Canada’s Kirkland Lake soars after Gold Fields confirms $1.4bn rejected offer
South Africa’s Gold Fields (JSE, NYSE: GFI) confirmed Monday that it had made three unsolicited bids in conjunction with Silver Standard Resources (TSX:SSO) for Canada’s Kirkland Lake Gold (TSX:KLG), which the Toronto-based miner rejected.
Gold Fields, the world’s seventh-largest bullion producer with operations from Australia to Peru, also said it had recently sweetened the bid to about $1.4 billion, but it was still found unattractive by Kirkland Lake.
Had Gold Fields and Silver Standard succeed in their bid, it would have scuppered Kirkland Lake’s planned acquisition of Newmarket, which will see the creation of a new, low-cost gold player.
The offer came on the heels of the Canadian miner’s recent move to buy fellow bullion miner Newmarket Gold (TSX:NMI) in an all-stock deal worth about Cdn$1 billion ($764 million). If approved, and the miner is asking shareholders to do so, such deal will create what the firms said will be a low-cost producer with operations in Canada and Australia.
Had Gold Fields and Silver Standard succeed in their bid, it would have scuppered Kirkland Lake’s planned acquisition of Newmarket, which will see the creation of a new gold player with a market capitalization of about Cdn$2.4 billion and annual production of more than 500,000 ounces of the yellow metal a year.
"Despite the proposals from Gold Fields and Silver Standard, the majority of shareholders we have spoken with and our board remain steadfast in their belief that the Newmarket transaction represents a clear and compelling opportunity to create sustained, long-term value for all Kirkland Lake Gold shareholders," the company's President and CEO, Tony Makuch, said in Monday's statement
Kirkland Lake owns five former mines north-eastern Ontario, which produced 22 million ounces of gold at an average grade of 15.1 grams per tonne. With its high-grade production and reserves located in a safe, mining-friendly jurisdiction, the firm’s appeal has been strengthened by a scarcity of growth opportunities in the gold sector. The firm also has more than $200 million of cash and equivalents on hand.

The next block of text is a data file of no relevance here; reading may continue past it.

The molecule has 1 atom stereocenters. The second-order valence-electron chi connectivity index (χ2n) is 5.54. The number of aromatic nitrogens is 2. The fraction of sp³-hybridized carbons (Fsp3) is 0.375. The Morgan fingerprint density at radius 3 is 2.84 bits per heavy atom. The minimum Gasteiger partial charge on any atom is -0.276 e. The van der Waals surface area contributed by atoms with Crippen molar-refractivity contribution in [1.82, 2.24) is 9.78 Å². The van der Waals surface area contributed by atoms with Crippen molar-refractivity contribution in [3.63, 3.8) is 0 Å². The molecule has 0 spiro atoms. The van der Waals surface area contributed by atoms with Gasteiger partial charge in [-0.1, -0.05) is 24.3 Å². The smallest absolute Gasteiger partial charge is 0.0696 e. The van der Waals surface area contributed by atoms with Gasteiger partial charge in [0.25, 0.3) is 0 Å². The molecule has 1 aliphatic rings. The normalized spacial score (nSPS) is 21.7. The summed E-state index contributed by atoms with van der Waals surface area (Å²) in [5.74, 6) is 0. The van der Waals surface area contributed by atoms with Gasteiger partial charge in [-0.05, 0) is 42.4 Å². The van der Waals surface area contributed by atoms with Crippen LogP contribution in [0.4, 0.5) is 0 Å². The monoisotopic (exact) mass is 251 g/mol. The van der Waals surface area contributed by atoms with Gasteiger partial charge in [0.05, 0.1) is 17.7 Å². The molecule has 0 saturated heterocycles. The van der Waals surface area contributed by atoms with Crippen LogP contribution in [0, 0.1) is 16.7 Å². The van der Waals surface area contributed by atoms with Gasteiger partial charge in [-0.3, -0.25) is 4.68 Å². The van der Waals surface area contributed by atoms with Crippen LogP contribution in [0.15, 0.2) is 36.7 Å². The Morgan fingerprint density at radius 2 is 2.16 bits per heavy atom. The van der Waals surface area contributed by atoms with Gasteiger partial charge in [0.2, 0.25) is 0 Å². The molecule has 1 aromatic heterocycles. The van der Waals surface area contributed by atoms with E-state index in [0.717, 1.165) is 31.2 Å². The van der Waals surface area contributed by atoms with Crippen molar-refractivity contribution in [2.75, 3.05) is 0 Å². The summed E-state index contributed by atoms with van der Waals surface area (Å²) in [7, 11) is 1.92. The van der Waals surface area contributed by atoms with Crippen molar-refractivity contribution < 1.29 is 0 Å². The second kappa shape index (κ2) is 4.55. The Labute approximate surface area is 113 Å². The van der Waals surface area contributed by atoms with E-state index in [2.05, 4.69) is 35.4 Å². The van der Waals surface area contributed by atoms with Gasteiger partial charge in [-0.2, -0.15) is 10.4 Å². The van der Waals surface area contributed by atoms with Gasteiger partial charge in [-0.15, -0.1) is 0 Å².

After hitting prices close to a six-year low in December in 2015, gold has steadily recovered this year, prompting a significant number of mergers and acquisitions in the sector.
In February, Tahoe Resources (TSX, NYSE:THO) agreed to acquire Toronto-based miner Lake Shore Gold (TSX:LSG) in a Cdn$945 million ($680 million) all-share deal.
In July, Goldcorp. Inc. (TSX:G) finalized the acquisition of Vancouver junior miner Kaminak Gold Corp. (TSX-V: KAM:), announcing it was also moving to acquire a 20% stake in another Canadian junior, Independence Gold Corp.
Analysts predict even more deals of this kind in the next three to six months, especially in Canada. However, BMI Research expects the market to remain dominated by the usual suspects — Barrick Gold, Goldcorp and Yamana Gold—, which will keep focussing on maintaining competitive cash costs and shedding non-core assets.
Shares in Kirkland Lake Gold were up 3.6% to Cdn$8.33 at 10:50 am ET. The stock is up 72% so far this year.